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Collaboration Among National Ecological Observatory Network (NEON) and United States Geological Survey Scientists Benefits Health of Pacific Northwest Ecosystem

Posted on Nov 8, 2018

NEON, a National Science Foundation project managed by Battelle, benefits by more efficient collection of data to share with user community

WIND RIVER Experimental Forest, WA (Nov. 8, 2018)—By any measure, the Wind River Experimental Forest is a remote area. Yet two teams of ecologists managed to meet up and collaborate in their efforts to study the federally threatened Steelhead Trout species (Oncorhynchus mykiss) and map the long-term overall health of the aquatic system.

The United States Geological Survey (USGS) is a fact-finding research organization that has scientists studying the landscape across the country including its natural resources and the natural hazards that threaten it. For decades, its Columbia River Research Laboratory (a field station of USGS Western Fisheries Research Center) has worked in the Wind River watershed to monitor the health of salmonids and steelhead populations, their response to human activities, and the factors limiting their abundance. The lab works in close coordination with other agencies in the Wind River watershed including the U.S. Fish and Wildlife Service, the Washington Department of Fish and Wildlife (WDFW), and the U.S. Forest Service. Funding for much of the work is provided by the Bonneville Power Administration.

The NEON project, managed by Battelle for the National Science Foundation, is a continental-scale ecological observation facility that collects and provides open data from 81 field sites across the United States that characterize and quantify how our nation's ecosystems are changing. The data will contribute to a better understanding and more accurate forecasting of how human activities impact ecosystems and how society can more effectively address critical ecological questions and issues.

Martha Creek, a tributary to the Wind River, hosts a NEON study reach that is slated to remain active for the full 30-year duration of the project.  NEON’s presence in Martha Creek has been in the works for years, and sampling finally began in November 2017.  Through it all, USGS staff have been supportive stakeholders.  For example, Ian Jezorek, a fish biologist who has been studying the steelhead population for years, provided training opportunities to NEON field ecologists in fish identification and recognition of redds, the nesting areas of steelhead and other salmonids.  As a source of open data on stream and environmental conditions, fish populations, and more, NEON’s Martha Creek site now produces a rich dataset that complements the USGS and other Wind River partners’ efforts.

Once NEON had the Martha Creek field site up and running, the scientists realized they had an opportunity to be more efficient with their fish sampling goals by coordinating efforts.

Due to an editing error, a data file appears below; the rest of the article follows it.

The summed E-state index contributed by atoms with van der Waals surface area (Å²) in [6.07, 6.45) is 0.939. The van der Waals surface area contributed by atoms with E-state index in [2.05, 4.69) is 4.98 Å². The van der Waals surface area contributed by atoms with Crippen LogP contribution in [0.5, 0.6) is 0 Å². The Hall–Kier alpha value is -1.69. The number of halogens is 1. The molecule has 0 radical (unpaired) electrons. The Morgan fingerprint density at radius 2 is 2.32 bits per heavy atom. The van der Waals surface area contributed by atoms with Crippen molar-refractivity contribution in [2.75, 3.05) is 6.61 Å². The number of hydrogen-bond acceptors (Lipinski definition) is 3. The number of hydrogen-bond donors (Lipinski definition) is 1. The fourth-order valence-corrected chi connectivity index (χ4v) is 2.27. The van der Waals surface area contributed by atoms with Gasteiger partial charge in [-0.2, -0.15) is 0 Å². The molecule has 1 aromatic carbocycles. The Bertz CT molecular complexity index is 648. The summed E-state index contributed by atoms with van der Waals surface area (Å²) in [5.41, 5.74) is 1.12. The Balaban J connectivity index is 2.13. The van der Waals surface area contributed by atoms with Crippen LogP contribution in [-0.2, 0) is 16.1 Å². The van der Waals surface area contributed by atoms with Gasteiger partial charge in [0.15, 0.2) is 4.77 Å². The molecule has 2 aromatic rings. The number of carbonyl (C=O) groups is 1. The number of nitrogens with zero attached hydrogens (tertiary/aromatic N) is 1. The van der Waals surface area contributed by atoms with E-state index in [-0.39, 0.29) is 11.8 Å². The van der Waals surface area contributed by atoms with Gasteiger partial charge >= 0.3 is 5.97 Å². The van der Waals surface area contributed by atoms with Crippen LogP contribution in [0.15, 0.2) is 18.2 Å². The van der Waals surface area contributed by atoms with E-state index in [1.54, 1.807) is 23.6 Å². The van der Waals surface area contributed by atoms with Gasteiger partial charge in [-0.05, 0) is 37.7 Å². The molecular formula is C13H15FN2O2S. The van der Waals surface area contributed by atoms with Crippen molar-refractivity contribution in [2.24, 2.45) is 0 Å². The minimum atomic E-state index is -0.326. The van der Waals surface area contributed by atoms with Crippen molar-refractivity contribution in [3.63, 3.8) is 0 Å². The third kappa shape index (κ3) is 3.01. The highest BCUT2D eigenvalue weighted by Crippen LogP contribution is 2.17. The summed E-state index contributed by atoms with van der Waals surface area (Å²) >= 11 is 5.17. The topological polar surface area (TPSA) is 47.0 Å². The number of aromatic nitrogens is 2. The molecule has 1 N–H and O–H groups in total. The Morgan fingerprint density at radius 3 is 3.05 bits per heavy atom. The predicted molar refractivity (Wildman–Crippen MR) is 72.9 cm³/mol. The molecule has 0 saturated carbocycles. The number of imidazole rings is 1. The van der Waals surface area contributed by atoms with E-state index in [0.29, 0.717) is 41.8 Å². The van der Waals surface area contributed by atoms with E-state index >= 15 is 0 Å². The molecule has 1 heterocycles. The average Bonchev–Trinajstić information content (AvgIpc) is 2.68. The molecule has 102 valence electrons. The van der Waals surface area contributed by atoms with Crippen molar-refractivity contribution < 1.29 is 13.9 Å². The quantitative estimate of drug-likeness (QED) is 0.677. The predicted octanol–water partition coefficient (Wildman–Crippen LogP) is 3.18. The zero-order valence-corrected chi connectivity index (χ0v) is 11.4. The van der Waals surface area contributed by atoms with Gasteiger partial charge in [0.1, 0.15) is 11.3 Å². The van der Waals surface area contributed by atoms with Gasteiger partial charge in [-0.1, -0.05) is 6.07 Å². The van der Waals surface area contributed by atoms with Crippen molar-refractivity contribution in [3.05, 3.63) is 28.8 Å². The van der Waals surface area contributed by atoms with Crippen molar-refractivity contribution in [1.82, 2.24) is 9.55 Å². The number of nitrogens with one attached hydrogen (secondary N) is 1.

A primary study method for USGS and WDFW is tagging of juvenile and adult Steelhead with Passive Integrated Transponder (PIT) tags. These very small tags are uniquely coded and can allow researchers to follow movements and growth of individual fish through their lifespan. Detection and recapture sites in the Wind River watershed and throughout the Columbia River provide the ability to gather complete life histories of detected fish.

The USGS team PIT tags about 1,500 juvenile Steelhead a year in order to track their movements and growth, and to provide data to inform life-cycle models in development with WDFW. Each fall, NEON ecologists use electrofishing to collect fish, measure and weigh them, examine their overall health, then return them unharmed back into the stream. Revisits to the site as NEON has planned will allow opportunities to recapture these PIT-tagged Steelhead and track growth rates. “A plan to resample the same site for 30 years is relatively rare and provides a fantastic opportunity to learn about growth and behavior of any fish present,” Jazorek said.

The teams joined forces this fall so that when the NEON team pulled fish from the water and performed their assessments, they then passed them over to the USGS scientists who inserted PIT tags. Both teams said the collaboration was worthwhile and beneficial.

“Our sensors are active in the region and are capturing a lot of data that are useful to other researchers, including those at the Columbia River Research Lab,” Ben Vierra, science operations manager for NEON in the Pacific Northwest, said. Data from this effort should be published and available on the data portal around mid-December.

Brandon Jensen, an aquatic scientist and designer of NEON’s fish sampling protocols, said it’s not always easy to jump through necessary bureaucratic hoops to collaborate. “This set a precedent in that we were able to rally support and expedite approvals for this type of collaboration. Ultimately these opportunities provide the user community with more robust data and the ability to access NEON sampling sites,” Jensen said. For more information about using NEON research infrastructure go to the NEON Assignable Assets Program website:

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